The sun is rising over an unassuming Brisbane city park. A large orange van is parked in the middle, with its doors open wide. Young volunteers sit on pop up chairs across from homeless people. Bonds are built and lives are changed. All the while – washing machines whir away in the background.

This is the daily routine of the world’s first mobile laundry service for the homeless and its founders, Nicholas Marchesi and Lucas Patchett. The twenty-year-old best mates started Orange Sky in Brisbane one and a half years ago. Since then, they have expanded to six services across Australia and are now looking to head overseas.

The Orange spark was struck after the boys left school, wanting to help those in need and give back to their community.

“We had a strong passion to start a charity, predominantly run by young people, that could also better connect the community,” Nick says.

This led to the idea of increasing the hygiene standards of the homeless.

“It may seem like a granted – you wake up and put on a fresh set of clothes, but for countless people each day, it’s not a reality,”

— says Nick.

They then fitted out a van with industrial washers and driers and headed to parks across the city. Where they not only clean clothes, but also provide a non-judgemental ear to those in need.

“What we stumbled on was a world first, something that connected communities, reduced the transmission of diseases but most importantly, improved the lives of others.”

The charity now washes hundreds of loads each week at various locations across the country. Nick attributes a large part of their success to the advantages of youth.

“I think that our youthfulness has been an opportunity to look at things differently, and led us to come up with a solution that has been overlooked,”

— he says.

“It has also been very scalable, as we are trying to harness the energy of Australia’s youth.”

This energy and passion has led to the creation of 3 interstate services in the past 8 months.

“We put our expansion down to time, effort and a lot of wonderful people helping,” Nick says.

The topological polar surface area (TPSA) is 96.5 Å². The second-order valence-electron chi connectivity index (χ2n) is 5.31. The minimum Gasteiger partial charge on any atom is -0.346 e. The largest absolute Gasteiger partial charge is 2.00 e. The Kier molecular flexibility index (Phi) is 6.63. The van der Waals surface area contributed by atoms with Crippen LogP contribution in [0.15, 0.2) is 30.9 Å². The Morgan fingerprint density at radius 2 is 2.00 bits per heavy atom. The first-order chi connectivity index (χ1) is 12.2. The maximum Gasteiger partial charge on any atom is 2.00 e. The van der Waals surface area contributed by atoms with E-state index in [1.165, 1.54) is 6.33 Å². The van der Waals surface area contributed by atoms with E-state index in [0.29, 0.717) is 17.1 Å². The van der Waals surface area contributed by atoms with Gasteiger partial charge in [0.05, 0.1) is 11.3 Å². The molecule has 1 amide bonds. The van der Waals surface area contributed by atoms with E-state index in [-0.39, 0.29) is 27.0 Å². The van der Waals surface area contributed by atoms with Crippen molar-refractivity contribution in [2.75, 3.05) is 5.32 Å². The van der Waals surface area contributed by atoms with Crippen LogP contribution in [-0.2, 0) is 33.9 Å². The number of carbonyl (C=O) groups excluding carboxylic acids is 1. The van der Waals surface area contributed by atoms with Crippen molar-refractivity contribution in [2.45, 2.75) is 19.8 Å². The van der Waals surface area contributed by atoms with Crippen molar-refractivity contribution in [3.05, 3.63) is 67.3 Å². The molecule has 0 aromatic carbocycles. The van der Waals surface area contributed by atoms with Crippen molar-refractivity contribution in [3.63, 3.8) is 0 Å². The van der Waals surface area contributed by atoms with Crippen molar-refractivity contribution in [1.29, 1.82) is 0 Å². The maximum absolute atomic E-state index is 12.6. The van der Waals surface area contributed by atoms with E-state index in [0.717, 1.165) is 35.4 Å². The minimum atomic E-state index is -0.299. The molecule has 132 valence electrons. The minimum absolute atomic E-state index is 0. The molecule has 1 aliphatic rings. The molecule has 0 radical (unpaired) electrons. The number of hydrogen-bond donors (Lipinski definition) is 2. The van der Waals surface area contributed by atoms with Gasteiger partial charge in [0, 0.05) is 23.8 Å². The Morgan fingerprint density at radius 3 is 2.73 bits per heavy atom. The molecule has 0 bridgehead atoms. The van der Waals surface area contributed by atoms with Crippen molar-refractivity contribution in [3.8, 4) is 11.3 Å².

“The biggest thing has been working on how we communicate, build and operate. As we aim to keep the Orange Sky service consistent, especially as we aim to set up a service in Brussels in March,” he says.

The morning air is suddenly filled with laughter. As one of Orange Sky’s friends from the street and regular comedian, David Shuman, cracks another joke.

“How do dinosaurs pass their exams? – Distinctions,” he says, while a young volunteer named Joy puts his clothes in the wash.

David stumbled across Orange Sky upon moving to Brisbane last year and has grown alongside the organization.

“They only just started and man its awesome. I could never actually afford to get my clothes done, because it was either eat, get bus tickets or wash them.”

“It makes us feel confident because we aren’t not walking around with dirty clothes, because then you wouldn’t be able to be seen. So at least we are up with everyone else.”

David is one of 105,000 Australians without a home. These are people who have faced a myriad of complex issues, such as domestic violence and social, economic and health-related hardships. Orange Sky tries to understand the individual’s situation and build meaningful relationships. Having fostered thousands of hours of positive, non-judgmental conversations along the way.

“A lot of us love coming here because we can socialize, have positive feedback and see another face,” says David.

The efforts of Orange Sky in helping people like David has recently been recognised, as the boys were named Young Australian’s of the year.

“We were terrified but also excited and humbled to get called out by the Prime Minister. It was such a privilege and we are so blown away,” Lucas says.

“We are really excited to leverage off the award to spread our message, help educate Australians and expand our services.”

But as with most startups, it hasn’t been all clear skies for the boys. Having to overcome logistical and practical issues along the way.

“The biggest thing for us, is this has never been done anywhere in the world, so there is no precedent for how it should work,” Lucas says.

“Driving up into a park and wanting to connect into water and power can be a massive thing on local stakeholders, so we now have a self-sustainable van with inbuilt water tankers.”

Issues of trust and yellow tape have been overcome by leveraging well-established relationships. And the van can now park without a permit and stay in one spot as long as the need is there.

“It’s been about building up that relationship with the homeless community and also showing people the value in contributing.”

A vibrant painting is propped up on a park bench across from the van. Indigenous artist and friend from the street, Gerard shows off his latest work. It is a traditional patchwork of vibrantly coloured hands, surrounding a center puzzle piece.

“The painting is called missing puzzles. Each hand is my hand. The blues are rivers, and the orange is the fire that burns into everyone’s soul,” he says.

He went on to explain the poignant meaning behind his work – “The middle part is the puzzle that is missing. Missing pieces in your life, stuff that’s been taken away and never replaced.”

Homelessness is a complex and multilayered social issue. Orange Sky is helping to fill an important piece of the puzzle.

“There is no one overall solution. It’s all these awesome organizations doing their little bit. We do laundry and conversation; others might do housing and food. But connecting them together is the important thing,” Lucas says.

By Scott Bidmead